For a journalist, Special Operations are problematic. They work in secret and tend to consider the press, at best, an annoyance and, at worst, a hindrance and a danger. In January, TIME photographer Dominic Nahr and I visited Obo, the town in southeastern Central African Republic (CAR) where 30 U.S. special forces soldiers hunting Lord’s Resistance Army (LRA) leader Joseph Kony have built a grass-walled base. The Americans made their disdain clear. One peered over the base fence, told us we weren’t welcome and to contact a press officer in Uganda. When we tried to interview staff at an Italian NGO working in Obo, and then the Ugandan army, it became clear the U.S. soldiers had requested they also tell us nothing. Then a former British diplomat to CAR who was living and working with the Americans as a local liaison tried to sneak photographs of us by pretending to take memento snapshots of his employers next to a large tree and shooting pictures of us over their shoulders. It was galling, but it was also routine. In 11 years of covering war, the only time I’ve had a conversation of substance with a U.S. Special Forces soldier was in northern Afghanistan in 2001 when I accidentally found myself hiding on a rooftop with a group of US and British Special Operations bomb spotters calling in air strikes 100 yards away and my immediate neighbor discovered I lived in Hong Kong. The guy really knew a lot about Wanchai’s strip clubs.
(PHOTOS: On the ground, safe from #Kony?)
So, call me a cynic and a spoiler, but I can’t help wonder about the sudden access the press are getting to the manhunt for Kony. Could it be that U.S. Special Operations and their Ugandan counterparts are wondering whether, six months into an operation in which barely a shot has been fired, they need to head off some awkward questions about results with the kind of positive press that a rare, on-the-ground look at a Special Operation in action might be expected to generate?
Last month, the US Africa command, Africom, arranged a well-attended press trip to South Sudan for journalists to meet the Special Forces and their Ugandan counterparts. My colleagues relished the remote adventure of the assignment in their copy, as any decent journalist would. But they retained a sense of skepticism. Several wrote about the difficulties of a manhunt in a vast area of jungle that has few roads. Some reported a rising frustration at the operation’s lack of results among residents who live in fear of the LRA’s murderous record of massacres and pillage, and the group’s habit of abducting children as fighters or sex slaves.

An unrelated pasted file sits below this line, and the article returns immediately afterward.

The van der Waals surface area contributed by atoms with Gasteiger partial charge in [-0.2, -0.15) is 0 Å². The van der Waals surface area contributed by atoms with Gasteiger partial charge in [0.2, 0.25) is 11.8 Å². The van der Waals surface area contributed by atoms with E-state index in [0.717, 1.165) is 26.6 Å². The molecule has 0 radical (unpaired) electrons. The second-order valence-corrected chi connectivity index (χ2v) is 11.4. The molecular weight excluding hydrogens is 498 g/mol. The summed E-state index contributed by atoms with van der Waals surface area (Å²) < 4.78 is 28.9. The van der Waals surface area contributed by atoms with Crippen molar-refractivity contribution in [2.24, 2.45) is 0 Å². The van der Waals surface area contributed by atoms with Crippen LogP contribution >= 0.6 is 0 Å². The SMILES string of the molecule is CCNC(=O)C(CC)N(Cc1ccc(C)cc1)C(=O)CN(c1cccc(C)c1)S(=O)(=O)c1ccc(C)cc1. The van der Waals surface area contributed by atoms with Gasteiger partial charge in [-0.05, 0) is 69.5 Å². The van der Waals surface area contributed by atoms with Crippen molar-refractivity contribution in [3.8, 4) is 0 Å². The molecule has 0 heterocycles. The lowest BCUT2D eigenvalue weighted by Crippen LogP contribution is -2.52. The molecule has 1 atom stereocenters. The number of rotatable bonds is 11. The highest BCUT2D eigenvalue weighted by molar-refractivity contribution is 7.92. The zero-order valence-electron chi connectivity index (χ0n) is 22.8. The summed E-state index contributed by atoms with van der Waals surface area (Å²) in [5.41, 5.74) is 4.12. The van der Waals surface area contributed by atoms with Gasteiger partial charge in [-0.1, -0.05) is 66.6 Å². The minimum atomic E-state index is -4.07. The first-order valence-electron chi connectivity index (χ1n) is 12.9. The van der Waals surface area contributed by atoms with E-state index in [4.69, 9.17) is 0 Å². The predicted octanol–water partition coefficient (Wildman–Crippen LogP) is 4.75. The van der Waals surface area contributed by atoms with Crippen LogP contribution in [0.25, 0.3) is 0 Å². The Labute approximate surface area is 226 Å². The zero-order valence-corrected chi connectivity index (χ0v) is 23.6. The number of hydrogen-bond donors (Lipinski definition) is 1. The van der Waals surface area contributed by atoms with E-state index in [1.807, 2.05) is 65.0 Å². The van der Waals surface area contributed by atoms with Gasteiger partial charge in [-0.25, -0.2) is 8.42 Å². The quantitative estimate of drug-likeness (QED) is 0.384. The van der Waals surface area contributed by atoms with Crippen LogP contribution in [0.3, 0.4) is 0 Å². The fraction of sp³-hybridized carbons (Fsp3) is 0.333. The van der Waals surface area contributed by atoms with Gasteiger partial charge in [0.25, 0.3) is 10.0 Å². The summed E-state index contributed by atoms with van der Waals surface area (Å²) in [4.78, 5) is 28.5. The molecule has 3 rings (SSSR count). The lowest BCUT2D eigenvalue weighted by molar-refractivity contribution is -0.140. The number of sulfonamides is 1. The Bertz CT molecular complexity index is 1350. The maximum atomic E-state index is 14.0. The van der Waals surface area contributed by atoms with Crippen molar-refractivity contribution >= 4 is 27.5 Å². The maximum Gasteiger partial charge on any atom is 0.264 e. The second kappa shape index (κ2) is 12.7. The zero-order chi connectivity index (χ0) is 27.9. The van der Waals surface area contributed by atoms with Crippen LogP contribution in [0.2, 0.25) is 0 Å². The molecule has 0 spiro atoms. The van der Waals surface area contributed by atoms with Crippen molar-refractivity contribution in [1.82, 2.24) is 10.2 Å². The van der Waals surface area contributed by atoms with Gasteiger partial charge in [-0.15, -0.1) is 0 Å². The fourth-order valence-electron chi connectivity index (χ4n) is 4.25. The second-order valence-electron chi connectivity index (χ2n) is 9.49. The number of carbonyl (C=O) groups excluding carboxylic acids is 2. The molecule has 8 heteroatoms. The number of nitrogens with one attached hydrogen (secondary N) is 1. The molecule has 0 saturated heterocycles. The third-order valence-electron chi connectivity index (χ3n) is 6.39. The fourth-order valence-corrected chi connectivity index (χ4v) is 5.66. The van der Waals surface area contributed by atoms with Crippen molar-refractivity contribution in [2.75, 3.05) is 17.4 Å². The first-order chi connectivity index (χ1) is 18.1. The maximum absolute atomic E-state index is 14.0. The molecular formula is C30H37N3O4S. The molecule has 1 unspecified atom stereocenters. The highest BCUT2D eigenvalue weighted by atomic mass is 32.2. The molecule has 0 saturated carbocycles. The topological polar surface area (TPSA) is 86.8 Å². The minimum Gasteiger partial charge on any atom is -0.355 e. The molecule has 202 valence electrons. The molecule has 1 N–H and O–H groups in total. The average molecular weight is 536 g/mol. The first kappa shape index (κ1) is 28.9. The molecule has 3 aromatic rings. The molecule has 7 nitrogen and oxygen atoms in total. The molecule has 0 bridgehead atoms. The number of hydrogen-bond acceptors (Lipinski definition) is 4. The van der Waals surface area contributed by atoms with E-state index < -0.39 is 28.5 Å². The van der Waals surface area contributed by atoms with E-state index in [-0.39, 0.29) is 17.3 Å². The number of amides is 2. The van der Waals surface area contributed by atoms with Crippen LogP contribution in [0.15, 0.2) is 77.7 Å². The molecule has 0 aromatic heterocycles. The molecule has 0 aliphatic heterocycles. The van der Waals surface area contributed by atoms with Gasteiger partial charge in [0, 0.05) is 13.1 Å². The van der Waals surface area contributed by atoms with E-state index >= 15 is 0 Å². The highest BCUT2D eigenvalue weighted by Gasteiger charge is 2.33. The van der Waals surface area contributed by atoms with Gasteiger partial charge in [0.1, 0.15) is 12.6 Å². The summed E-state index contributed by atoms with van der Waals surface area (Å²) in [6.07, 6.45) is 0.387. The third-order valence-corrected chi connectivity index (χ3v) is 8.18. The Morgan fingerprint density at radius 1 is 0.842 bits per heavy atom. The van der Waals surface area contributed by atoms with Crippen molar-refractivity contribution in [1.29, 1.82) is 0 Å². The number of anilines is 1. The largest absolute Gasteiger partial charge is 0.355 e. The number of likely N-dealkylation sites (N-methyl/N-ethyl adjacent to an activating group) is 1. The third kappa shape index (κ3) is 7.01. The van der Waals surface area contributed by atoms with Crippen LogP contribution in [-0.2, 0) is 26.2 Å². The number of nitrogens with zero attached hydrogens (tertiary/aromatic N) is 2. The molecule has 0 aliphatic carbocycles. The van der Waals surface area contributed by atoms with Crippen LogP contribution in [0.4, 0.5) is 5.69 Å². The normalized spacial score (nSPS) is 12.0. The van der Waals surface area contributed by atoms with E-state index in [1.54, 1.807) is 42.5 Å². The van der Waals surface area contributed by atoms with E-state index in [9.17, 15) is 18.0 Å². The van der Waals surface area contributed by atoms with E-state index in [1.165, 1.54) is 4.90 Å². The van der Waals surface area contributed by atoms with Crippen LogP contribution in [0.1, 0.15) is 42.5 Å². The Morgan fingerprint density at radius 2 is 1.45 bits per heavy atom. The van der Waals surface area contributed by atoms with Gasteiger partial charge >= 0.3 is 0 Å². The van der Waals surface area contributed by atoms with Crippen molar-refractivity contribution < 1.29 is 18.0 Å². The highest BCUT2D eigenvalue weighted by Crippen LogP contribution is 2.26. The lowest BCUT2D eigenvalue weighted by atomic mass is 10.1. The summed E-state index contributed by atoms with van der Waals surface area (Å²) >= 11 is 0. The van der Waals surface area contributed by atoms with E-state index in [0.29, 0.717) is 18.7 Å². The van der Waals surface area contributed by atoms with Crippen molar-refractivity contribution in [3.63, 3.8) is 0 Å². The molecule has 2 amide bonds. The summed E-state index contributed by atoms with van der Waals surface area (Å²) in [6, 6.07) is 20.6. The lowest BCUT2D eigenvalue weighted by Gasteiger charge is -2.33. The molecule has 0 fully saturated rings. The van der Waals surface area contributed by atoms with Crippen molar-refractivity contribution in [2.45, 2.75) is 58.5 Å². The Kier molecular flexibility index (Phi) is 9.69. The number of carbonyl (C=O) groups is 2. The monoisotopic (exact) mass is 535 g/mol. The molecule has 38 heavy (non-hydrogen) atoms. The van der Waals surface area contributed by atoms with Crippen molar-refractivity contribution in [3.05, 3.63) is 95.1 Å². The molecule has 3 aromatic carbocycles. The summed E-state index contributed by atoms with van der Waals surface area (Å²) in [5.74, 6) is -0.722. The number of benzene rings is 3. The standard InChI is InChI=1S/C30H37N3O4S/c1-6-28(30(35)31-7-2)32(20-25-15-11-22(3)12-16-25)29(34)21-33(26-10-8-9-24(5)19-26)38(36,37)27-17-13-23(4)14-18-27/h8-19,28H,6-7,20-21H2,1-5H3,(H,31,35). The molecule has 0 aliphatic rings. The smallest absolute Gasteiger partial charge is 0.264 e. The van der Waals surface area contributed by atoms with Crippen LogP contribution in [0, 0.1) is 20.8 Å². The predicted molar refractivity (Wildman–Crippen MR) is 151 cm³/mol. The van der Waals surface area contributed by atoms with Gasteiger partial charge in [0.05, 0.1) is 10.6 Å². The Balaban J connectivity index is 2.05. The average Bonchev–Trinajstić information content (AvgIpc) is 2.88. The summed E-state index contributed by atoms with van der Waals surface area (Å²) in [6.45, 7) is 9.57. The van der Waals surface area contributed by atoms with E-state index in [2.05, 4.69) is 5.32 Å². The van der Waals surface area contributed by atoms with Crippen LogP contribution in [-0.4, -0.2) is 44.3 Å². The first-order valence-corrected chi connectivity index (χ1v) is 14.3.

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Over the weekend, however, when more reporters were invited to CAR to see a captured LRA officer, Caesar Acellam, that skepticism evaporated. Caesar Acellam was a big deal, the journalists said. Kony’s detention would likely soon follow. A conflict that has lasted more than two decades, killed tens of thousands and displaced hundreds of thousands more, would soon be over. And the source for this stirring analysis? Caesar Acellam. “My coming out will have a big impact for the people still in the bush to come out and end this war soon,” Acellam told reporters. Almost all the reporters also quoted, without challenge, the charming and ebullient Ugandan army spokesman, Col. Felix Kulayigye, who described Acellam as a “big fish” and his capture as “a major step for us toward ending the rebellion.” In this breathless copy, Acellam was said to be — with just a hint of desperation — the “fourth most important” commander of the LRA. In its headline, the Sydney Morning Herald concluded: “Endgame Nears for Kony.”
One can only hope. But if the finale really is approaching for Kony, it seems unlikely to have much to do with Acellam’s capture. Acellam is not one of the four LRA commanders indicted by the International Criminal Court in The Hague. Also, according to a Western intelligence report dated last October and seen by TIME, “Major General” Caesar Acellam was commander of a group of perhaps 20 LRA soldiers, making his group merely the ninth largest inside the LRA, which is itself just 200 fighters strong. Even that paltry numerical assessment of Acellam’s command, though, was apparently out of date. When he was apprehended, Acellam was being accompanied by a Ugandan woman, a teenage girl from CAR and her baby. He surrendered the moment the Ugandan soldiers tracking him fired a few warning shots. He had, so the reports said, just eight bullets on him.
In a group of just 200 fighters, one that is run by Kony as a murderous autocracy — and when Kony keeps 80 of those fighters for himself — there is, really, only one big fish. Kony’s rebellion ends with Kony.